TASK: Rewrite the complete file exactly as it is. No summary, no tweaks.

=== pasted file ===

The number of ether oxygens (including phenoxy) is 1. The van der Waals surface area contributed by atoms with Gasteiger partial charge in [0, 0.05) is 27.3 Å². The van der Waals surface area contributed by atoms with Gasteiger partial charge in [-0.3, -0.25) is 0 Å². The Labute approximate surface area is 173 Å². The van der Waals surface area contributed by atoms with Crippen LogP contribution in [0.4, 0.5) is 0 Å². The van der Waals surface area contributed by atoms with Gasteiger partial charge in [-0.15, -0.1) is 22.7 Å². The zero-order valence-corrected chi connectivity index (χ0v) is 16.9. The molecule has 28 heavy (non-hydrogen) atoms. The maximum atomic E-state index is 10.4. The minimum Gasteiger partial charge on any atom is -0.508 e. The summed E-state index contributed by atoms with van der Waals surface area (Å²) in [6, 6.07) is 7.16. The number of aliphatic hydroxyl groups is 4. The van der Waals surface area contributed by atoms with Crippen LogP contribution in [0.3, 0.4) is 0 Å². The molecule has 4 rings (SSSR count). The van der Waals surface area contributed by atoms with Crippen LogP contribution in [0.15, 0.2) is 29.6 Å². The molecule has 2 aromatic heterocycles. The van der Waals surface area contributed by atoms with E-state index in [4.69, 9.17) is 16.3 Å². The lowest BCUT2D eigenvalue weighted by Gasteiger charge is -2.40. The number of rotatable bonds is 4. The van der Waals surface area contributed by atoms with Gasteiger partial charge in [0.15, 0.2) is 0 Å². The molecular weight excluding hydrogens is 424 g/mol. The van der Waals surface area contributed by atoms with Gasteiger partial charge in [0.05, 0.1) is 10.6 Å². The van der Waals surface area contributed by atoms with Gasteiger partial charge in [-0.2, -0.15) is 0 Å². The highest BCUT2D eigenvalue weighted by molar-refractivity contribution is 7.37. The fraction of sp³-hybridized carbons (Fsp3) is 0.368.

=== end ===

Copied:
The number of ether oxygens (including phenoxy) is 1. The van der Waals surface area contributed by atoms with Gasteiger partial charge in [0, 0.05) is 27.3 Å². The van der Waals surface area contributed by atoms with Gasteiger partial charge in [-0.3, -0.25) is 0 Å². The Labute approximate surface area is 173 Å². The van der Waals surface area contributed by atoms with Crippen LogP contribution in [0.4, 0.5) is 0 Å². The van der Waals surface area contributed by atoms with Gasteiger partial charge in [-0.15, -0.1) is 22.7 Å². The zero-order valence-corrected chi connectivity index (χ0v) is 16.9. The molecule has 28 heavy (non-hydrogen) atoms. The maximum atomic E-state index is 10.4. The minimum Gasteiger partial charge on any atom is -0.508 e. The summed E-state index contributed by atoms with van der Waals surface area (Å²) in [6, 6.07) is 7.16. The number of aliphatic hydroxyl groups is 4. The van der Waals surface area contributed by atoms with Crippen LogP contribution in [0.3, 0.4) is 0 Å². The molecule has 4 rings (SSSR count). The van der Waals surface area contributed by atoms with Crippen LogP contribution in [0.15, 0.2) is 29.6 Å². The molecule has 2 aromatic heterocycles. The van der Waals surface area contributed by atoms with E-state index in [4.69, 9.17) is 16.3 Å². The lowest BCUT2D eigenvalue weighted by Gasteiger charge is -2.40. The number of rotatable bonds is 4. The van der Waals surface area contributed by atoms with Gasteiger partial charge in [0.15, 0.2) is 0 Å². The molecular weight excluding hydrogens is 424 g/mol. The van der Waals surface area contributed by atoms with Gasteiger partial charge in [0.05, 0.1) is 10.6 Å². The van der Waals surface area contributed by atoms with Gasteiger partial charge in [-0.2, -0.15) is 0 Å². The highest BCUT2D eigenvalue weighted by molar-refractivity contribution is 7.37. The fraction of sp³-hybridized carbons (Fsp3) is 0.368.